March 20, 2024

Colorectal cancer is being detected in younger people at a higher rate than in the past. How to help avoid this common cancer.

Cancer of the colon or rectum is the second leading cause of death from cancer in the U.S. 

For years, most people were advised to get screened for colorectal cancer starting at age 50. In recent years, however, there has been a trend of this type of cancer being detected at a more frequent rate in people younger than that.

The American Cancer Society says that people younger than age 55 made up only 11% of colorectal cancer cases in 1995, but by 2019 they made up 20% of these cases. That is “despite this age group shrinking in the overall population” (dropping from 80% of the U.S. population to 71% in that time period).

The cancer society also says that death rates from colorectal cancer among people younger than 50 ticked up by 1% each year from 2005 to 2023.

Colorectal cancer sometimes does not show any symptoms, especially at its earliest stage, but these may be signs:

  • Blood in the stool.
  • Frequent stomach pain or cramping.
  • Stools narrower than usual.
  • Unexplained weight loss.

Choices you make today could protect you against this disease. 

6 lifelong habits that help prevent colorectal cancer

Research shows that the following strategies may help prevent colorectal cancer:

  • Maintain a healthy weight and get regular physical activity.
  • Limit your intake of red meat and animal fats.
  • Eat a diet high in fruits, vegetables and whole grains
  • Limit how much alcohol you drink. 
  • Don’t smoke. If you’re a smoker, quit
  • Be sure you’re taking in enough vitamin D3. Studies suggest that higher vitamin D3 levels are associated with lower colorectal cancer rates, fewer cases of polyps that grow back and better survival rates among colon cancer patients, said the World Journal of Gastrointestinal Oncology. Talk to your primary care provider about whether you should take a vitamin D supplement.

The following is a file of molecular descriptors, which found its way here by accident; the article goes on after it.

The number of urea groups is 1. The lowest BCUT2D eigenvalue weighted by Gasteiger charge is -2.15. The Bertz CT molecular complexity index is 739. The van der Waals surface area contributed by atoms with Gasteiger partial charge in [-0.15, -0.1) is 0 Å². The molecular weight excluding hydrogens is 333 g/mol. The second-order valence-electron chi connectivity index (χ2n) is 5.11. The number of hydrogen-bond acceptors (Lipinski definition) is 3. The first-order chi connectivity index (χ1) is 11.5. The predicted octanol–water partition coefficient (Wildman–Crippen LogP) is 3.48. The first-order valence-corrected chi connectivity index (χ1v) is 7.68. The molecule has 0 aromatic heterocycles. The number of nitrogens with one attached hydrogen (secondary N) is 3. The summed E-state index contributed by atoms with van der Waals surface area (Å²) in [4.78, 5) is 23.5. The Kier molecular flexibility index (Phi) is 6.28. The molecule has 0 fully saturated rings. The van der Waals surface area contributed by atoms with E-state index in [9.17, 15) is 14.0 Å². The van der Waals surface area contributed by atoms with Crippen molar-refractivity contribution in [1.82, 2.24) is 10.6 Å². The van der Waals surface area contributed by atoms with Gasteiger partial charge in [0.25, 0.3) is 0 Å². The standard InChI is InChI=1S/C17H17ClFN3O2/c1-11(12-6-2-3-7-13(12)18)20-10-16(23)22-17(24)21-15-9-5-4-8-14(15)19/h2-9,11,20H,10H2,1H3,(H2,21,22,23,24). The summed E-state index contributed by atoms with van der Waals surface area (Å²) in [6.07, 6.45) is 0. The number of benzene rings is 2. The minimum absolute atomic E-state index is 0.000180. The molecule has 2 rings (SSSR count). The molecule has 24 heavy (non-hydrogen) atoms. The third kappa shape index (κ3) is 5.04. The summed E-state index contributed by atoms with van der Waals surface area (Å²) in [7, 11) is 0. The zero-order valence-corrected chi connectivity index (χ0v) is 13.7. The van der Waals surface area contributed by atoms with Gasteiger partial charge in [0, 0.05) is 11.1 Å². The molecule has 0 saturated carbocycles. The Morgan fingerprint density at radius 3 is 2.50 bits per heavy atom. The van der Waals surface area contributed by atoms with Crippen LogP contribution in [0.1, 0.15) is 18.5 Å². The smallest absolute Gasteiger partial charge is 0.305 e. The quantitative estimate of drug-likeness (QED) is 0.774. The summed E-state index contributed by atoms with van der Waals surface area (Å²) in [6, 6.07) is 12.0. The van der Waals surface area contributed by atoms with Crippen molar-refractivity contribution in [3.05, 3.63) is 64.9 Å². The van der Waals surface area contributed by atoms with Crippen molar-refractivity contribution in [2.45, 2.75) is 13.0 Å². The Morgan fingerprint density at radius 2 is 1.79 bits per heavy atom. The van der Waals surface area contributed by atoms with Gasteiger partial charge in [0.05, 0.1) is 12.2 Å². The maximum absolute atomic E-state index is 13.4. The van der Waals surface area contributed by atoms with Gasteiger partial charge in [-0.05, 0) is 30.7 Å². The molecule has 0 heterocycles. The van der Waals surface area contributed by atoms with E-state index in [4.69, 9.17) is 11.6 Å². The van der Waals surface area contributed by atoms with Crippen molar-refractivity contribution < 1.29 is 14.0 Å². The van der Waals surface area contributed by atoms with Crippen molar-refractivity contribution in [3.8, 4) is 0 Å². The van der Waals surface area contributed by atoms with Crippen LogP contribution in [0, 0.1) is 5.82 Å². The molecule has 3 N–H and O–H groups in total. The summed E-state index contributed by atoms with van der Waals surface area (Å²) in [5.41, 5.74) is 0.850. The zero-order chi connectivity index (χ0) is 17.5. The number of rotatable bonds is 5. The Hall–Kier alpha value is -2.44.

The seventh strategy is a cancer screening.

Colorectal cancer does not always create symptoms, especially in its early stages. That’s why regular screenings are so important. 

The American Cancer Society recommends that people with an average risk for colorectal cancer start regular screening at age 45. This is earlier than the previous advice to start at age 50.

If you have an increased risk for colorectal cancer, you may need to get tested at an earlier age. People at increased risk include:

  • Individuals with a personal or family history of colorectal cancer or polyps, which are precancerous growths in the colon or rectum.
  • Anyone with inflammatory bowel disease, such as ulcerative colitis or Crohn’s disease.

Talk to your health care provider about when to begin screening and which test is best for you. Screening options include:

  • Colonoscopy
  • CT colonography
  • Fecal immunohistochemical testing (FIT) and multitargeted stool DNA (mt-sDNA) testing, known as Cologuard
  • Flexible sigmoidoscopy

White woman rides an exercise bike.

Cancer Checks Save Lives

Getting checked for colorectal cancer is so important, because this is a common type of cancer that does not have symptoms in its early stages. If you are 45 years old and have not had a colonoscopy, you can schedule one online.

Schedule Your Colonoscopy